A Fractured Focus with Few Results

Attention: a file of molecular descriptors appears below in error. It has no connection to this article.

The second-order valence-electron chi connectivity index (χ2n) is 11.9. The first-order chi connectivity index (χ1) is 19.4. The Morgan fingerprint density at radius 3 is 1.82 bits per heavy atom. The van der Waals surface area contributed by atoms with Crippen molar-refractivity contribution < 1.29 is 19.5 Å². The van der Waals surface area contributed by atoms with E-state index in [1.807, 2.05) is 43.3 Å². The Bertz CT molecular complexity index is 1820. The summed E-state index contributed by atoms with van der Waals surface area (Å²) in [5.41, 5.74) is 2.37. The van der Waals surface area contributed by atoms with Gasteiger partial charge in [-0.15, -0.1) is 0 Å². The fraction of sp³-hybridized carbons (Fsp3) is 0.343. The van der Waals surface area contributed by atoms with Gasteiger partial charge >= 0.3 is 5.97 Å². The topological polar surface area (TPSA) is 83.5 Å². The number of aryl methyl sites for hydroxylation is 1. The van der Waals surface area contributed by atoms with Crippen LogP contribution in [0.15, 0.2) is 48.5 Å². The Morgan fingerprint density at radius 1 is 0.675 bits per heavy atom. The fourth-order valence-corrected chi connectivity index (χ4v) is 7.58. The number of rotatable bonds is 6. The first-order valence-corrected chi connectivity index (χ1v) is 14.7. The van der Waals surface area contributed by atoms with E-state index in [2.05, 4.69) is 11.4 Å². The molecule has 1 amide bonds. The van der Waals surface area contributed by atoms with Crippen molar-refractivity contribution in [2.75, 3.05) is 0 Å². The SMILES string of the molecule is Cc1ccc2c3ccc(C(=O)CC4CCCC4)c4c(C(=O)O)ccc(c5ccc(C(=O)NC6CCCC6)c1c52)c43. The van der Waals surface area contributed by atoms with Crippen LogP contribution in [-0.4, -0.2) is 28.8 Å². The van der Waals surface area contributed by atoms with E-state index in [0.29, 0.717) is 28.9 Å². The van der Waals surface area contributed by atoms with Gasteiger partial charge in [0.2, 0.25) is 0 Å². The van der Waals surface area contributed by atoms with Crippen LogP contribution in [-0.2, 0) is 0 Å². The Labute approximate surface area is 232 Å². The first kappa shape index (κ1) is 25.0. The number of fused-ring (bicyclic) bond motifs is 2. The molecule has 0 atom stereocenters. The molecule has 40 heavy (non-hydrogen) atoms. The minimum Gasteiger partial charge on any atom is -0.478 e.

I have a fairly strong appetite for opportunity, so when it comes my way, I don’t often (if at all) turn it down.  As a result, I find myself overwhelmed with lots of tasks all at once, struggling to complete any of them well, spreading myself so thin that my tasks are not the best they could be.  Similarly, I have a related approach to learning.  I love to learn, but rarely enmesh myself into any one thing, and I end up knowing a little about a lot.  Jack of all trades, master of none.  We all tend to spread ourselves too thin, beginning a lot but completing nothing.  The same can be said of churches and their visions.  I know many churches that are good at a lot of things but not great at one thing.  When they sit down to plan their focus for the year, topics like mission work, giving more to the homeless and needy, supporting more charities, and developing new committees come up often.  However, despite being all good and noble pursuits, when a church is fractured amongst many missions, they often times don’t fully develop any to the end.  I recently heard of one church who decided to take their mission statement and boil it down to three words:  “Nothing but Jesus.”  In every effort and program they develop, their mission is not focused on how many people they can reach with the gospel, or how many homeless they can clothe and feed, or how to increase giving, but to be focused on nothing else but Jesus.  A focus like that in a church certainly changes your perspective on things, and this church’s efforts are no longer fractured but are geared towards one end:  Jesus.  In Paul’s first letter to the Corinthians, he writes about his focus in establishing their church when he first arrived to found it:  “For I resolved to know nothing while I was with you except Jesus Christ and him crucified” (2.2).  For fear that the church’s focus might be elsewhere and in multiple places, he eliminated all other factors in the formation of their church, making His sole focus on Christ, “so that your faith might not rest on human wisdom, but on God’s power” (2.4).  If we want to maximize our efforts, our faith, and our lives, we must have nothing but Jesus as our focus.  When that focus happens, the rest of the world that is pulling us away from our relationship from God, from our productivity, and from our growth as a Christian, takes a back seat to the pinpoint precise efforts towards growing closer to Jesus, both in good times and in bad.  In fact, during those bad times, when we have lost everything and are at the end of our ropes, when we have been stripped of everything that can be taken from us with nothing left to put our efforts into, there is great grace to be found at that point.  When we have nothing left to focus on, we can only focus on the one thing that is never stripped of us; we have nothing but Jesus.  If you are in this time of nothingness and struggle right now, broken to the point of total loss, there is good news: He is easily found.  There is great relief to be found in having nothing left but Jesus, as He is the only one thing upon which you can rely.  If you are in any other time, look to see what your multiple concentrations are, your fractured endpoints.  Consolidate them to one purpose – “Nothing but Jesus” – and refocus yourself.  Amen.

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